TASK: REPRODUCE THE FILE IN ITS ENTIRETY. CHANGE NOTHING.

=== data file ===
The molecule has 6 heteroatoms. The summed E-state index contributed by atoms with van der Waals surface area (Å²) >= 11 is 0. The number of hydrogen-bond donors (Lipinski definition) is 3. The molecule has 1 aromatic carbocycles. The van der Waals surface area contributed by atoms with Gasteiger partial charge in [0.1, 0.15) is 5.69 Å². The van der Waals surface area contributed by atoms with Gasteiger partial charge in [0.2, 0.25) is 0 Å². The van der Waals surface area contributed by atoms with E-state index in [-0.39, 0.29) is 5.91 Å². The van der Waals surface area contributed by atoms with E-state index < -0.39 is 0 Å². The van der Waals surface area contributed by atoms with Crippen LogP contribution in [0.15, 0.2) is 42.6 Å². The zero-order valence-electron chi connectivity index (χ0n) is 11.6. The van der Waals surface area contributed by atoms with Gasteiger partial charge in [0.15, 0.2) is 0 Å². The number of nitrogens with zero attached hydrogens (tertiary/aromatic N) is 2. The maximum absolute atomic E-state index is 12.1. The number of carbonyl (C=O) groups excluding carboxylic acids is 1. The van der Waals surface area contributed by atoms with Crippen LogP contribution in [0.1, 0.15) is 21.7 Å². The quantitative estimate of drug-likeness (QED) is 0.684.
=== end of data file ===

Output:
The molecule has 6 heteroatoms. The summed E-state index contributed by atoms with van der Waals surface area (Å²) >= 11 is 0. The number of hydrogen-bond donors (Lipinski definition) is 3. The molecule has 1 aromatic carbocycles. The van der Waals surface area contributed by atoms with Gasteiger partial charge in [0.1, 0.15) is 5.69 Å². The van der Waals surface area contributed by atoms with Gasteiger partial charge in [0.2, 0.25) is 0 Å². The van der Waals surface area contributed by atoms with E-state index in [-0.39, 0.29) is 5.91 Å². The van der Waals surface area contributed by atoms with E-state index < -0.39 is 0 Å². The van der Waals surface area contributed by atoms with Crippen LogP contribution in [0.15, 0.2) is 42.6 Å². The zero-order valence-electron chi connectivity index (χ0n) is 11.6. The van der Waals surface area contributed by atoms with Gasteiger partial charge in [0.15, 0.2) is 0 Å². The number of nitrogens with zero attached hydrogens (tertiary/aromatic N) is 2. The maximum absolute atomic E-state index is 12.1. The number of carbonyl (C=O) groups excluding carboxylic acids is 1. The van der Waals surface area contributed by atoms with Crippen LogP contribution in [0.1, 0.15) is 21.7 Å². The quantitative estimate of drug-likeness (QED) is 0.684.